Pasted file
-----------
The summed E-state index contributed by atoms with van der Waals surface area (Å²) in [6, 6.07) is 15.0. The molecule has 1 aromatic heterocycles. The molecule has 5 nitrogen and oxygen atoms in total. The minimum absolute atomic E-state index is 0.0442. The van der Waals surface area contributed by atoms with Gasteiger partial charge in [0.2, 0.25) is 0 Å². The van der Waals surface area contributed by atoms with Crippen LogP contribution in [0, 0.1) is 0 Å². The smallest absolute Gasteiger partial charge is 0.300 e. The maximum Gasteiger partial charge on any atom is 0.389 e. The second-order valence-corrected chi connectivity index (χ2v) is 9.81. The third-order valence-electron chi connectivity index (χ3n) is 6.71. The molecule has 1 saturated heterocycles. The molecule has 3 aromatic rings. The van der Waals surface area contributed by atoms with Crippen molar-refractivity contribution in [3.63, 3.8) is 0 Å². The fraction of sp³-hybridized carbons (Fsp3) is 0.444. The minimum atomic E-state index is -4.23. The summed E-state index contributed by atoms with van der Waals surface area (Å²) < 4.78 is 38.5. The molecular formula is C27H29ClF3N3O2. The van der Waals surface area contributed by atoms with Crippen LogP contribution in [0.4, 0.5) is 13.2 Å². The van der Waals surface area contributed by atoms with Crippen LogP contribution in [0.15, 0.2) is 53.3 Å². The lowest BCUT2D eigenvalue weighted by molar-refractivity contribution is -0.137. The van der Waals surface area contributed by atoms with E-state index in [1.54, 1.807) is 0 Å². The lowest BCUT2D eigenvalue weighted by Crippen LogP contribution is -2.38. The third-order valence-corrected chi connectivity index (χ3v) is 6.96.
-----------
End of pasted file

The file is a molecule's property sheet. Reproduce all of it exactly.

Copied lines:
The summed E-state index contributed by atoms with van der Waals surface area (Å²) in [6, 6.07) is 15.0. The molecule has 1 aromatic heterocycles. The molecule has 5 nitrogen and oxygen atoms in total. The minimum absolute atomic E-state index is 0.0442. The van der Waals surface area contributed by atoms with Gasteiger partial charge in [0.2, 0.25) is 0 Å². The van der Waals surface area contributed by atoms with Crippen LogP contribution in [0, 0.1) is 0 Å². The smallest absolute Gasteiger partial charge is 0.300 e. The maximum Gasteiger partial charge on any atom is 0.389 e. The second-order valence-corrected chi connectivity index (χ2v) is 9.81. The third-order valence-electron chi connectivity index (χ3n) is 6.71. The molecule has 1 saturated heterocycles. The molecule has 3 aromatic rings. The van der Waals surface area contributed by atoms with Crippen molar-refractivity contribution in [3.63, 3.8) is 0 Å². The fraction of sp³-hybridized carbons (Fsp3) is 0.444. The minimum atomic E-state index is -4.23. The summed E-state index contributed by atoms with van der Waals surface area (Å²) < 4.78 is 38.5. The molecular formula is C27H29ClF3N3O2. The van der Waals surface area contributed by atoms with Crippen LogP contribution in [0.4, 0.5) is 13.2 Å². The van der Waals surface area contributed by atoms with Crippen LogP contribution in [0.15, 0.2) is 53.3 Å². The lowest BCUT2D eigenvalue weighted by molar-refractivity contribution is -0.137. The van der Waals surface area contributed by atoms with E-state index in [1.54, 1.807) is 0 Å². The lowest BCUT2D eigenvalue weighted by Crippen LogP contribution is -2.38. The third-order valence-corrected chi connectivity index (χ3v) is 6.96.